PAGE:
Gun group launches campaign to prevent vote on arms treaty

A national gun rights group with ties to Sen. Rand Paul (R-Ky.) has launched an all-out campaign to block a Senate vote ratifying an international arms trade treaty.

The National Association for Gun Rights (NAGR) says the treaty would force federal authorities to keep a national registry of gun owners in the country and is one step closer to the government coming to confiscate firearms from lawful Americans.

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“And it’s not just our federal government that would get a copy [of the registry],” NAGR vice president Dudley Brown wrote to members in a recent email.

“International bureaucrats at the United Nations and foreign governments would have access to the registry as well!” he wrote. “You and I both know registration is the first step toward outright confiscation.”

The group has begun pressing gun owners and advocates to “swamp” and “overwhelm” their senators with “millions” of petitions opposing the treaty that it plans on delivering to the upper chamber.

A majority of the upper chamber has voiced opposition to the Arms Trade Treaty, which the U.S. — along with an overwhelming number of other United Nation member states — voted to approve last month.

The treaty, which does not yet have an enforcement mechanism, is an attempt to regulate the highly lucrative international conventional arms business by barring the sale of weapons if they are intended to carry out human rights abuses or acts of terrorism.

The Obama administration supports the treaty and argues it will not restrain domestic gun sales but will require the rest of the world to adopt America's already strong export controls on firearms.

Supporters of the treaty argue it would help keep guns from dangerous foreign regimes and could save tens of thousands of lives.

The NAGR, which has garnered the powerful fundraising support of Paul recently, specifically objects to two articles within the treaty.

The first article states: “Each state party shall establish and maintain a national control system, including a national control list, in order to implement the provisions of this treaty.”

The second article it opposes requires member states to maintain national records “pursuant to its national laws and regulations” of its export, import, and transfer of firearms.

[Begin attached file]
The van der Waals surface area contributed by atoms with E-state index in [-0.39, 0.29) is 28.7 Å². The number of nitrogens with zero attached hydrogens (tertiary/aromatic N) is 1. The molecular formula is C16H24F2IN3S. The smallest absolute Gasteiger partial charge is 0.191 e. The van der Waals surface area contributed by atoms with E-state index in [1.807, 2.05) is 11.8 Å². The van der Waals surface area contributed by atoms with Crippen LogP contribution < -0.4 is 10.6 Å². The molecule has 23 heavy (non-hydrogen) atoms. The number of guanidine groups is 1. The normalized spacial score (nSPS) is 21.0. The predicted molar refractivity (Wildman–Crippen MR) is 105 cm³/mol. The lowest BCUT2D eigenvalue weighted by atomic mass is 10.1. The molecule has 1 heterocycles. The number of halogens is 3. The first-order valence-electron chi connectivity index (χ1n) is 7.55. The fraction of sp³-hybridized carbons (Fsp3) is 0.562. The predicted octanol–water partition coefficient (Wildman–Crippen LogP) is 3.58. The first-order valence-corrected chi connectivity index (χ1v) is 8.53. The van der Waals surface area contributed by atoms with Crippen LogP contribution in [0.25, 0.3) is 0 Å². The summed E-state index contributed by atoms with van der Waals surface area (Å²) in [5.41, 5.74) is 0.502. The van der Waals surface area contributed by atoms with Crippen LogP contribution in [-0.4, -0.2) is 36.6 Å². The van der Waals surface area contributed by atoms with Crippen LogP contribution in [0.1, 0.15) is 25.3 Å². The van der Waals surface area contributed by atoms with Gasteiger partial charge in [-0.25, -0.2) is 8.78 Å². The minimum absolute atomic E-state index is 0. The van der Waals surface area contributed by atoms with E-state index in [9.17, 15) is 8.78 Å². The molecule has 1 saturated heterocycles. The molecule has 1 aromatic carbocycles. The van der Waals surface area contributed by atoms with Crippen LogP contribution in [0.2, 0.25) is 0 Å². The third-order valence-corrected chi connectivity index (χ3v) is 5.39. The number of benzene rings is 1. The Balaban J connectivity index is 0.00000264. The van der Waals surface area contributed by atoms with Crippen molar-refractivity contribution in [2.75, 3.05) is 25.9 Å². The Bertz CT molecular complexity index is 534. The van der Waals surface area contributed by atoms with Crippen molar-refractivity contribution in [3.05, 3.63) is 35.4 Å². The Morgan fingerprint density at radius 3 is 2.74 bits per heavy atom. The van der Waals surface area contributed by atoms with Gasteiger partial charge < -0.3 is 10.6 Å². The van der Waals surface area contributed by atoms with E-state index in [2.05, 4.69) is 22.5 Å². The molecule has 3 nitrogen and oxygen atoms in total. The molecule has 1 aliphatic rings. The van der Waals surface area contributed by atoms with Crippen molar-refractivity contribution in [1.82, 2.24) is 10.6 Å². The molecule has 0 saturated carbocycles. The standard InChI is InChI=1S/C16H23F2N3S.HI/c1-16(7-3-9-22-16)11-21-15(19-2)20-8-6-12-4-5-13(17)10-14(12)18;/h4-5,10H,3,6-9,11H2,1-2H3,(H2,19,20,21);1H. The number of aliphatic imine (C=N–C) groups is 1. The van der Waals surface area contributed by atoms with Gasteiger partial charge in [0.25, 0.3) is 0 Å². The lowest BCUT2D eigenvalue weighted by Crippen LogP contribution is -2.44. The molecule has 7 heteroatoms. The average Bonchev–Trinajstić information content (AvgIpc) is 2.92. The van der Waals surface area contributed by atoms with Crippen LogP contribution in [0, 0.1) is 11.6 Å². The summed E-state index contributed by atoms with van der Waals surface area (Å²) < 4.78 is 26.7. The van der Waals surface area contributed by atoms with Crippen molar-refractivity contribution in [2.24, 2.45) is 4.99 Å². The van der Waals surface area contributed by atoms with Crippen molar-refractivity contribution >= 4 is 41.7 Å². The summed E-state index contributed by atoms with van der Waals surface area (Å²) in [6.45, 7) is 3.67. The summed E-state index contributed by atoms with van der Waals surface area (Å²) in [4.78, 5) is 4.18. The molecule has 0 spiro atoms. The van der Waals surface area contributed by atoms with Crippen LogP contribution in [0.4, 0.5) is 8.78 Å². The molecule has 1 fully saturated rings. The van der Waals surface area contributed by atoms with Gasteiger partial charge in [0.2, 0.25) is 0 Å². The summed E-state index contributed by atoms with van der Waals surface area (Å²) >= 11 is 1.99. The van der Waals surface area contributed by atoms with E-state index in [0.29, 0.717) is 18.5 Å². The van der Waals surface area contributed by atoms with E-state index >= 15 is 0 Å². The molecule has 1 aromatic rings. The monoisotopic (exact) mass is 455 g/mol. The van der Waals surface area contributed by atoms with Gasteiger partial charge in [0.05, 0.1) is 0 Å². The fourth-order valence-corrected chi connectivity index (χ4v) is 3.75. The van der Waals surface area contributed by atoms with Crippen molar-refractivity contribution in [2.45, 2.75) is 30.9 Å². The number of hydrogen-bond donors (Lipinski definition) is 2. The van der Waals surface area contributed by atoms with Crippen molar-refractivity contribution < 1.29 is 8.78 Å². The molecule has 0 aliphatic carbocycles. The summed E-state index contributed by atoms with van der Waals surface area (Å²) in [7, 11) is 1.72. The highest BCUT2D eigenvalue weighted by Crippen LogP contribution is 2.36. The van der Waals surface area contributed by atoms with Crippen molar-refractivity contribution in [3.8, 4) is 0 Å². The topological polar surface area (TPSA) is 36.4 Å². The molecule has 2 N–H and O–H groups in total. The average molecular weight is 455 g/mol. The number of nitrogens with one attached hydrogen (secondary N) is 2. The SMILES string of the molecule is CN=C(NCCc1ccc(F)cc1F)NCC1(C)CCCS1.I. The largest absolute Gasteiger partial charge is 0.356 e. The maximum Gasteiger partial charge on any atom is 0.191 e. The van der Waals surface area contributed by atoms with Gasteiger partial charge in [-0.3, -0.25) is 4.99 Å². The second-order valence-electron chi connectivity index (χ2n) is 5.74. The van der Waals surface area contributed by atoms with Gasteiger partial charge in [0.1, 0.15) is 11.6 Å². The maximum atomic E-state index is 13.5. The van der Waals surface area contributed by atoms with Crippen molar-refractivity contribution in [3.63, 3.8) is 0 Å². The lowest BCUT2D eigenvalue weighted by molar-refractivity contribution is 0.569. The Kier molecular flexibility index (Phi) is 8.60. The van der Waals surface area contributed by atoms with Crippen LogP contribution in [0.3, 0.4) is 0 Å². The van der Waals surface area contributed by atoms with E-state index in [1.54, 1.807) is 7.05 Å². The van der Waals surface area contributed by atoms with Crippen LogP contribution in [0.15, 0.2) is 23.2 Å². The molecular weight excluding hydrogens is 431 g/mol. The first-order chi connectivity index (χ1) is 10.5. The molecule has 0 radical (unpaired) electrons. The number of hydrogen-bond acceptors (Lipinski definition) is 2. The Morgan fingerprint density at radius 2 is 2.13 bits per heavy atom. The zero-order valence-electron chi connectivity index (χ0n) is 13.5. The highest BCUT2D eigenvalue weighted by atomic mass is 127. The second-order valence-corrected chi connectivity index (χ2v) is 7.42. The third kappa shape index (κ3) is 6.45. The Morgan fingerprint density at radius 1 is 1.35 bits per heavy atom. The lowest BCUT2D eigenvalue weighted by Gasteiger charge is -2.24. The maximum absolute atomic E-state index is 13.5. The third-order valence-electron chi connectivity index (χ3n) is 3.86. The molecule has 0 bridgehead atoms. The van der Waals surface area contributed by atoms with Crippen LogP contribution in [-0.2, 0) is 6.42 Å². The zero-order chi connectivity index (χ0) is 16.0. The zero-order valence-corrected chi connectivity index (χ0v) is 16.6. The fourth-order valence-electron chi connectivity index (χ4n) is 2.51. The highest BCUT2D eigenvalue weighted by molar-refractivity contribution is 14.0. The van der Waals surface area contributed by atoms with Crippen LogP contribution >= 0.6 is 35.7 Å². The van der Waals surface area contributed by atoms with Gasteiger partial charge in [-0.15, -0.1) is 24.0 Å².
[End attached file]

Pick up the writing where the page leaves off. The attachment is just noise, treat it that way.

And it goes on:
Those records must include the “quantity, value, model/type” of the arms, as well as a list of the “conventional arms actually transferred, details of exporting state(s), importing state(s), transit and trans-shipment state(s), and end users, as appropriate,” according to the treaty.

The NAGR sees the two articles as holding the potential to create a national database containing every gun owner's information.

It has tried to spur its membership to action with threats that the government could use such a database to confiscate weapons if it wanted — a direct infringement of the Second Amendment, they say.

But the treaty explicitly details that the registry requirement it imposes would have to meet a country's specific legal and statutory restrictions, which has led the Obama administration to adamantly defend the treaty, saying that it does not infringe on Second Amendment rights.

Leading groups in favor of more gun control within the United States have yet to take a position on the controversial issue.

U.S. adoption of the treaty is unlikely.

A two-thirds majority vote in the Senate is needed to ratify the treaty, which will first head to President Obama on June 3 for his signature.

In March, the Senate voted to pass an amendment to a budget deal that would prevent the United States from entering into the treaty. And more than 50 senators signed a petition earlier this year opposing the treaty.

The National Rifle Association (NRA) also opposes the treaty and has lobbied hard against it.


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